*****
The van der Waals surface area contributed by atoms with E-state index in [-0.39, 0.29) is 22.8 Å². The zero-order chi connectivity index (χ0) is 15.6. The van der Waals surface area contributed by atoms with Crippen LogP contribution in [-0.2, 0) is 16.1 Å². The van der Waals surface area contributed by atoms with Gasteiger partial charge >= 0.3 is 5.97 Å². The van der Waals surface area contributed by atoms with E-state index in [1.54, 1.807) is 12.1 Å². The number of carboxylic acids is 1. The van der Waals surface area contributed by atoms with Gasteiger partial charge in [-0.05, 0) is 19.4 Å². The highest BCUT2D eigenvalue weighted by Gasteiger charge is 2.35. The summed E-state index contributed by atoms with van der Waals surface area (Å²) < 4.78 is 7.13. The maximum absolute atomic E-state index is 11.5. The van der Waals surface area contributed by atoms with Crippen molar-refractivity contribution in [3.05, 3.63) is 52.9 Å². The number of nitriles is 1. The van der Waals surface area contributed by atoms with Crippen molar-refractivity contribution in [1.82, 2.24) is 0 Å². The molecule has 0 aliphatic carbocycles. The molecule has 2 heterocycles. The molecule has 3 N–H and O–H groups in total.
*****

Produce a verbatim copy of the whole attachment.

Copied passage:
The van der Waals surface area contributed by atoms with E-state index in [-0.39, 0.29) is 22.8 Å². The zero-order chi connectivity index (χ0) is 15.6. The van der Waals surface area contributed by atoms with Crippen LogP contribution in [-0.2, 0) is 16.1 Å². The van der Waals surface area contributed by atoms with Gasteiger partial charge >= 0.3 is 5.97 Å². The van der Waals surface area contributed by atoms with E-state index in [1.54, 1.807) is 12.1 Å². The number of carboxylic acids is 1. The van der Waals surface area contributed by atoms with Gasteiger partial charge in [-0.05, 0) is 19.4 Å². The highest BCUT2D eigenvalue weighted by Gasteiger charge is 2.35. The summed E-state index contributed by atoms with van der Waals surface area (Å²) < 4.78 is 7.13. The maximum absolute atomic E-state index is 11.5. The van der Waals surface area contributed by atoms with Crippen molar-refractivity contribution in [3.05, 3.63) is 52.9 Å². The number of nitriles is 1. The van der Waals surface area contributed by atoms with Crippen molar-refractivity contribution in [1.82, 2.24) is 0 Å². The molecule has 0 aliphatic carbocycles. The molecule has 2 heterocycles. The molecule has 3 N–H and O–H groups in total.